The Nabataean tribes first encroached upon Jordan and the surrounding area sometime in the 6th century BC. Thought of originally as a nomadic people they settled in the area, existing as an autonomous kingdom until the 2nd century AD, when they were finally defeated by the Romans. Nabataean pottery can roughly be grouped into two large categories; Fine ware and course ware. These two groups were then split into subcategories, including the fine ware bowls with painted decoration that exemplify the style. Fine ware Nabataean pottery, made exclusively in and around Petra, is categorised by its very thin walls (known as egg-shell pottery), its deep red colouring and painted floral patterns. Course ware remained thicker in its measurements and undecorated.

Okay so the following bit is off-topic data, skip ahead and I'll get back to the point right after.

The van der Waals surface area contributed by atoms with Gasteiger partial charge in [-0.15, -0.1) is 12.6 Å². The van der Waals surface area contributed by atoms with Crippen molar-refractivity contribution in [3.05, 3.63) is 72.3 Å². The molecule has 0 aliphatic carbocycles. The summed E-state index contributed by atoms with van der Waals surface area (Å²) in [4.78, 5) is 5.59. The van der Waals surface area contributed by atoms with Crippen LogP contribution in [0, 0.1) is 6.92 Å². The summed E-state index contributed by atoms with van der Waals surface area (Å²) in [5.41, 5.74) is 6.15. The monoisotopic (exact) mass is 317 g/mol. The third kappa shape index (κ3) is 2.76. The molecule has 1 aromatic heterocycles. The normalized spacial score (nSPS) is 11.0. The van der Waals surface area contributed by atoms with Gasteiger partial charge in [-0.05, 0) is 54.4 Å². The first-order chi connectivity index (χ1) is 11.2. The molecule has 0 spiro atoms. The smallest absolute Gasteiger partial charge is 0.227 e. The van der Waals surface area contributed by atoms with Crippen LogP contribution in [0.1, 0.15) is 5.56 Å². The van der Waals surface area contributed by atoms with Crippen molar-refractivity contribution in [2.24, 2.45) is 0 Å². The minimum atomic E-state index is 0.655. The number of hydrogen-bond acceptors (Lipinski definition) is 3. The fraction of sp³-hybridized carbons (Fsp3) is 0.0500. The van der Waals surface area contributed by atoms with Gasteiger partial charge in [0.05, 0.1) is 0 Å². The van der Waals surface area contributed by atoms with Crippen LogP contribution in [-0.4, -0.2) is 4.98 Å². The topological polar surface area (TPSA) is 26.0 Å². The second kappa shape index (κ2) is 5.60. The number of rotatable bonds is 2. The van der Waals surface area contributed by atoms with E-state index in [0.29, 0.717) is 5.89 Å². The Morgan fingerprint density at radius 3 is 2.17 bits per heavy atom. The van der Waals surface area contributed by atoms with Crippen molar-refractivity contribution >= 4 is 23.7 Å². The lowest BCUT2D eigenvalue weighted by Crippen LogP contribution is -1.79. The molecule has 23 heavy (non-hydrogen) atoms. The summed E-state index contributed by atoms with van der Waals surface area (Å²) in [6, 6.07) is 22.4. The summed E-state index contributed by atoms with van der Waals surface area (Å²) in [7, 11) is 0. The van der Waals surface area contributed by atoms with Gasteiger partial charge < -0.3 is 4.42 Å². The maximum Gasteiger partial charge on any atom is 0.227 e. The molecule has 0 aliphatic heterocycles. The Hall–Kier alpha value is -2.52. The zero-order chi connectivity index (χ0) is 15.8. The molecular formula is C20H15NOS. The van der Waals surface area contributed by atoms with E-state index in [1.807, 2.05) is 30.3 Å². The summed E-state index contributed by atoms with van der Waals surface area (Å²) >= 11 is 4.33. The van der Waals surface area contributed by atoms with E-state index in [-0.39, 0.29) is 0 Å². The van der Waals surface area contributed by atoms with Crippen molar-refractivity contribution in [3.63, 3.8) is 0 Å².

Nabataean Terracotta Pitcher Bottle
A globular shaped Nabataean pitcher made from a deep red terracotta. The large, rounded body leads to a short neck and mouth, which is slightly pinched. A small handle connects the neck to the body. The whole bottle rests on a small ring base. Decoration has been added in the form of a darker red dot and line pattern. The style of decoration lends itself to earlier pottery, dating from the 1st century. It would be categorised as early fine ware, with thicker walls than the egg-shell variety.
Provenance: From an important collection of Near Eastern pottery formed by a gentleman, deceased, before 1988; passed by descent to his family in London and Geneva.
Condition: Very fine.